Himalayan glaciers won't shrink by 2035

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London, June 11 (ANI): Global warming will not shrink the Himalayan glaciers that feed Asia's five largest rivers by 2035, as was previously believed, according to the most detailed analysis yet of how climate change will affect key Asian glaciers.

In fact, only the glaciers that melt into the Ganges are shrinking, concluded the study.he Intergovernmental Panel on Climate Change's most recent report had previously predicted dire restrictions on water supplies in Asia.

But, the new study was aimed to determine how rising carbon dioxide levels will affect Asia's "water towers" - the glaciers whose meltwater supplies drinking and irrigation water to 1.4 billion people.

And although the glaciers are safe for now, the study warns of drought to come-the five rivers will be able to water crops for almost 60 million fewer mouths by 2050.

Walter Immerzeel of Utrecht University in the Netherlands used data from a pair of satellites known as GRACE to estimate changes in the thickness of the glaciers that supply the Indus, Brahmaputra, Ganges, Yangtze and Yellow rivers between 2001 and 2007.

He found that only the 100-metre-thick glaciers that feed the Ganges are thinning, at a rate of 22 centimetres per year.

The glaciers that sit at the head of the Indus grew at a rate of 19 centimetres per year on average, while those that melt into the other rivers in the study were unchanged.

"It is unlikely that the Himalayan glaciers will have disappeared completely by 2035, as the IPCC's latest report claimed. The real date is further off," New Scientist quoted Immerzeel as saying.

In a controversial statement that was debunked earlier this year, the IPCC's 2007 Fourth Assessment Report found that "glaciers in the Himalaya are receding faster than in any other part of the world and, if the present rate continues, the likelihood of them disappearing by the year 2035 and perhaps sooner is very high if the Earth keeps warming at the current rate".

"Immerzeel's study is a very useful first attempt in setting the numbers to a right order of magnitude," said Georg Kaser at the Institute for Geography in Innsbruck, Austria.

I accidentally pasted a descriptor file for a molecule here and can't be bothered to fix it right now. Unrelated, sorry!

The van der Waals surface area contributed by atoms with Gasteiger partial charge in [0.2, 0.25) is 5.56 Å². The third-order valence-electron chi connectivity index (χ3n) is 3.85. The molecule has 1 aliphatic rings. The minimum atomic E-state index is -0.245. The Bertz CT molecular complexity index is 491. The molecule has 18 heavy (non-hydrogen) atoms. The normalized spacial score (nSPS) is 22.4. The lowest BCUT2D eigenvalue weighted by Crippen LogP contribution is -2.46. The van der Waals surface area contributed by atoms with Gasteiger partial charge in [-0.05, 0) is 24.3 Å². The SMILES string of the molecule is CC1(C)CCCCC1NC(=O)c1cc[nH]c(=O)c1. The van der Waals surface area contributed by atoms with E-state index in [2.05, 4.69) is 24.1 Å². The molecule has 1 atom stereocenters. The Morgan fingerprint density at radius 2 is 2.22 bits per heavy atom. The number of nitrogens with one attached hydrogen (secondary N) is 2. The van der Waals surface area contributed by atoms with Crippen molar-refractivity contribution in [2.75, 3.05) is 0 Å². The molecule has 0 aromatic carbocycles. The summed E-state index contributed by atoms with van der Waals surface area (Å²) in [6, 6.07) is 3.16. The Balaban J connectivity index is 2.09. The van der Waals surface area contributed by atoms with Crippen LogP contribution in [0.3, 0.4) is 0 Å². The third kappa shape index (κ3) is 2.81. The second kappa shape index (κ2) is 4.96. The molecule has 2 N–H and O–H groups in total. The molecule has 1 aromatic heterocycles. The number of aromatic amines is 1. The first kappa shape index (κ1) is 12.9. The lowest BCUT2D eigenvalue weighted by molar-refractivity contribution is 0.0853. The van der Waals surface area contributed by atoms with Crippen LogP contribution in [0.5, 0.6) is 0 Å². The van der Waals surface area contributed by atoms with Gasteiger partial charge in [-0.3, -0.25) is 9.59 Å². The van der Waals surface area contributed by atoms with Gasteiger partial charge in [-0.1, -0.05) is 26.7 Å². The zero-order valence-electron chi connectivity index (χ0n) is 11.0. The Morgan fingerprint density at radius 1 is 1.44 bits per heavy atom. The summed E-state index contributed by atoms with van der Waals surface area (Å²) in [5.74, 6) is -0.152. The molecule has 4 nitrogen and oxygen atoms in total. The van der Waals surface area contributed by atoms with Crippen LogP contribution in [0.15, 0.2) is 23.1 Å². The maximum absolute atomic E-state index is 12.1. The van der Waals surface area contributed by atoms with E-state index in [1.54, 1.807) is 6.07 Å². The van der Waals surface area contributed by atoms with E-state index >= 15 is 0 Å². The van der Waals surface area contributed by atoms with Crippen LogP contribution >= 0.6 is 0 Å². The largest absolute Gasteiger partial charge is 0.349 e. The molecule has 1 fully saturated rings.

Until now, it has been unclear how much Asia's rivers rely on melting glaciers.

Immerzeel fed his GRACE data on ice cover, as well as temperature and rainfall data gathered between 2001 and 2007, into a standard model of river flow.

The model shows that the Indus and the Brahmaputra rely most on glaciers-meltwater accounts for 60 per cent of water carried by the Indus and 20 per cent of that in the Brahmaputra, but less than 10 per cent of the Ganges, Yangtze and Yellow rivers comes from melted ice. Rainfall makes up the rest.

The results would suggest that the Indus and Brahmaputra will be hardest hit by climate change - but taking into account changes in rainfall patterns with climate change causes a different pattern to emerge, said Immerzeel.

To make up for this, he fed temperature, rainfall and snow projections into his model.

He found that by 2050, the upstream flow of the Brahmaputra and Indus could shrink by 19.6 per cent and 8.4 per cent respectively, despite 25 per cent more rain.

The Ganges, Indus and Yangtze could see declines of 17.6, 8.4 and 5.2 per cent respectively.

This means that by 2050, 60 million fewer people - 4.5 per cent of the world's population - will be able to feed themselves using water from the Brahmaputra, Ganges, Yangtze and Indus, which supports the world's largest irrigation system.

The Yellow river is the only winner in a warmer world- with meltwater accounting for just 8 per cent of its flow, and rainfall predicted to rise by 14 per cent, it will be able to feed 3 million extra mouths by 2050. (ANI)

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